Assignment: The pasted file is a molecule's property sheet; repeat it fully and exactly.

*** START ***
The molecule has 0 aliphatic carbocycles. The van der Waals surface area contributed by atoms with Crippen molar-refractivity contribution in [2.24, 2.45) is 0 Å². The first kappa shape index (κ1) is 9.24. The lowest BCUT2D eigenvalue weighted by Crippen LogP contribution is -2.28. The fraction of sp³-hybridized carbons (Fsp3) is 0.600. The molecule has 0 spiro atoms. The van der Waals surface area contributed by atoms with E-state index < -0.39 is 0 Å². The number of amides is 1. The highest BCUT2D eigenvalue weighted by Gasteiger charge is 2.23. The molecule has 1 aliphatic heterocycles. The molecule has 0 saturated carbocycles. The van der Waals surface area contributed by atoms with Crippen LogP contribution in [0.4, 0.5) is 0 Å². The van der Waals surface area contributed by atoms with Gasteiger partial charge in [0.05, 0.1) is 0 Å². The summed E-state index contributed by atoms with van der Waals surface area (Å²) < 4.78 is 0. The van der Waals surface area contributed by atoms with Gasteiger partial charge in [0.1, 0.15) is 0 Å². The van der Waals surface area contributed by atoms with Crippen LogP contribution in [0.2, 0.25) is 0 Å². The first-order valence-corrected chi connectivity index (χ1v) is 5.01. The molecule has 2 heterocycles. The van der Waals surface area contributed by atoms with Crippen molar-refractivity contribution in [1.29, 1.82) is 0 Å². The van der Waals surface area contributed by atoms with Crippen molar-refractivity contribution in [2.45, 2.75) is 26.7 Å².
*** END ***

The molecule has 0 aliphatic carbocycles. The van der Waals surface area contributed by atoms with Crippen molar-refractivity contribution in [2.24, 2.45) is 0 Å². The first kappa shape index (κ1) is 9.24. The lowest BCUT2D eigenvalue weighted by Crippen LogP contribution is -2.28. The fraction of sp³-hybridized carbons (Fsp3) is 0.600. The molecule has 0 spiro atoms. The van der Waals surface area contributed by atoms with E-state index < -0.39 is 0 Å². The number of amides is 1. The highest BCUT2D eigenvalue weighted by Gasteiger charge is 2.23. The molecule has 1 aliphatic heterocycles. The molecule has 0 saturated carbocycles. The van der Waals surface area contributed by atoms with Crippen LogP contribution in [0.4, 0.5) is 0 Å². The van der Waals surface area contributed by atoms with Gasteiger partial charge in [0.05, 0.1) is 0 Å². The summed E-state index contributed by atoms with van der Waals surface area (Å²) < 4.78 is 0. The van der Waals surface area contributed by atoms with Gasteiger partial charge in [0.1, 0.15) is 0 Å². The van der Waals surface area contributed by atoms with Crippen LogP contribution in [0.2, 0.25) is 0 Å². The first-order valence-corrected chi connectivity index (χ1v) is 5.01. The molecule has 2 heterocycles. The van der Waals surface area contributed by atoms with Crippen molar-refractivity contribution in [1.29, 1.82) is 0 Å². The van der Waals surface area contributed by atoms with Crippen molar-refractivity contribution in [2.45, 2.75) is 26.7 Å².